The following, written by John Prindle, author and musician, was originally published as an article in our Divorce Guide.
What happens when your spouse has one foot out the door and you don’t know it? You weather the divorce storm and give recovery time to catch up to your feelings.
We house-hunted as a “happy couple” for about three months until we finally found our dream home: close enough to the city, yet far enough away that the yard was huge – and there were raised garden beds and even a glass greenhouse!
Our realtor, Troy, had been with us every step of the way. He was a gregarious guy who told funny stories, and he was a cancer survivor. When we met him at our new house to get the keys, we all hugged. It was a beautiful day.
Blindsided by an Unwanted Divorce
Little did I know that just four short weeks later, my wife would make me the recipient of an unwanted divorce. We’d gone on a short vacation just after closing on the house. Due to my job, I had to fly home a few days ahead of her. I guess she used those few days to really cement the idea of divorce in her head and come up with her plan – because when she returned, she was swift and sure about it. She texted on her way home from the airport. The dreaded, “we need to talk.”
“Sounds pretty serious,” I texted back in jest, never thinking my life was just about to unravel. She entered the house (our old one – at this point, we hadn’t even moved into the new one), walked down the hall, and set her suit- case on the floor. Then she leaned against the wall and slid down it until she was seated on the floor. “I want a divorce,” she said.
I can’t remember exactly what I said, but it was something along the line of, “wait – can we at least talk about it?” But we couldn’t. Her mind had been made up. I needed to get out of there, so I packed a few things and went off to a crappy hotel by the airport. I hadn’t had a drink in five years. But that night I got myself a six-pack and hung out with the tv remote, wondering just what the hell I was going to do. Divorce is much harder on the dumpee. I’ve read about the awful guilt that the dumper feels, and how it’s not easy for them either – but I think we all know that it’s worse if you’re the one who gets rejected. Oftentimes, the dumpee is completely blindsided. I was.
Other Life Stressors AND An Unwanted Divorce
But sometimes an unwanted divorce hits right when there are other major life stressors, making it even worse. We had just purchased a new home. I had just started a new job a few months before. About two weeks after my wife said the dreaded “D” word, they found out the boss and owner of the small company I worked for had been embezzling. His business partner took it over. Everything changed. Work had been the safe spot I could go to, and now even that had become a major stressor. Longtime employees warned me that the company might go under, and we should be looking for new jobs. Not only was I getting divorced, but I might also soon be unemployed.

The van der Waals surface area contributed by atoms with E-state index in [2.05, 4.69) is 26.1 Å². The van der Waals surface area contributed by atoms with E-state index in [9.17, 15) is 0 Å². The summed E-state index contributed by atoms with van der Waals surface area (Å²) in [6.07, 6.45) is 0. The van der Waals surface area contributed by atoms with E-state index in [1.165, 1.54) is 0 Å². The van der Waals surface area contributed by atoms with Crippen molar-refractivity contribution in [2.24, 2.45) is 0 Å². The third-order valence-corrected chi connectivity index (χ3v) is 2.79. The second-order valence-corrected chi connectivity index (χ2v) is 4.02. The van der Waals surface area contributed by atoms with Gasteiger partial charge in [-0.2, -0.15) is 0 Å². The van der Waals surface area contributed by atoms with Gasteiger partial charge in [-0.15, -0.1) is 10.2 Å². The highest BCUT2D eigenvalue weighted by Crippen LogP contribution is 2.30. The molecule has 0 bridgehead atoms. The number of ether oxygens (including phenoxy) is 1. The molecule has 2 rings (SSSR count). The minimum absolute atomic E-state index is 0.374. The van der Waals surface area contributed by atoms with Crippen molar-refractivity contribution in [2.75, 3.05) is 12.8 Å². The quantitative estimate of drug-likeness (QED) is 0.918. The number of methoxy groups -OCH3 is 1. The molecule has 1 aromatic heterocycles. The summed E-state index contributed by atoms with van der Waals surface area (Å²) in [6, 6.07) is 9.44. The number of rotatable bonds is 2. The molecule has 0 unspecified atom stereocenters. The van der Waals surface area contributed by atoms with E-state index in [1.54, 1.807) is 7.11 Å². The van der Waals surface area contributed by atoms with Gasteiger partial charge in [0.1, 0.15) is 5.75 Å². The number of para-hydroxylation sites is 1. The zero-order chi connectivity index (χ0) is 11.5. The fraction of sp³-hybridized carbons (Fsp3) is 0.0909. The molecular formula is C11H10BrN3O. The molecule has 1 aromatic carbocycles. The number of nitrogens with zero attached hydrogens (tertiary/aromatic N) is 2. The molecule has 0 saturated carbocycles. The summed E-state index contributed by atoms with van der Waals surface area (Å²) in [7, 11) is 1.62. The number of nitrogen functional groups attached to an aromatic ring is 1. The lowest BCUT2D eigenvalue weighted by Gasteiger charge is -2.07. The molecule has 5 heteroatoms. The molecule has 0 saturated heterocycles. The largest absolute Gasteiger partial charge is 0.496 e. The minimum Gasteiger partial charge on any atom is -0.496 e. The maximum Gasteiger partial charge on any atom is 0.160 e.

I lived in our old house and she lived in our new one. I worked with our same realtor, Troy, to sell the old house. He was shocked to hear that she was leaving me. “But you just bought that house,” he said in disbelief. Apparently, it’s not very common for one spouse to leave the other just one month after buying a house. Who would have thought?
To add insult to injury, she said the “D” word just two weeks before my birthday, and I met her – at her request – at a UPS store the day before my birthday to sign some paperwork and get it notarized. “You do realize that tomorrow’s my birthday,” I said to her. She simply looked at me and shrugged.
She kept the new house. She made a lot more money than me. I couldn’t afford that mortgage alone. In one fell swoop, I lost everything. My wife, my home, my sense of security, and even my will to live. And each day at work I had to wonder what I’d do if the company went under. Jump off a bridge maybe?
Two Years Post-Divorce: I Survived, and Things Do Get Better
I’m coming up on the two-year anniversary of my divorce, and I’m still not over it. Sure, I’m doing a lot better in some ways; worse in others. Sometimes divorce comes bundled up with a whole lot of other major life stressors, and you wonder how you’ll ever get through it.
I have finally let go of the intense hatred I felt for my ex – but it wasn’t easy. I wanted those wasted 14 years of my life back; I wanted my ex to suffer worse than she made me suffer; I wanted her next partner to treat her like crap and bail on her at the worst possible time; I wanted a piano to fall on her head, cartoon-style. I was steeped in negativity for quite a while.
The last two years have undoubtedly been the hardest of my life. But I survived. If you’re going through a similar situation, hang in there. Divorce is bad enough. Divorce plus a few other major life stressors is an emotional hell that I wouldn’t wish upon my worst enemy. But give it some time and things do get better.
Don’t give up.
John Prindle is a writer, photographer, and musician who lives in Portland, Oregon. He is currently editing his second novel, which he regretfully abandoned during his divorce. www.twitter.com/JohnPPrindle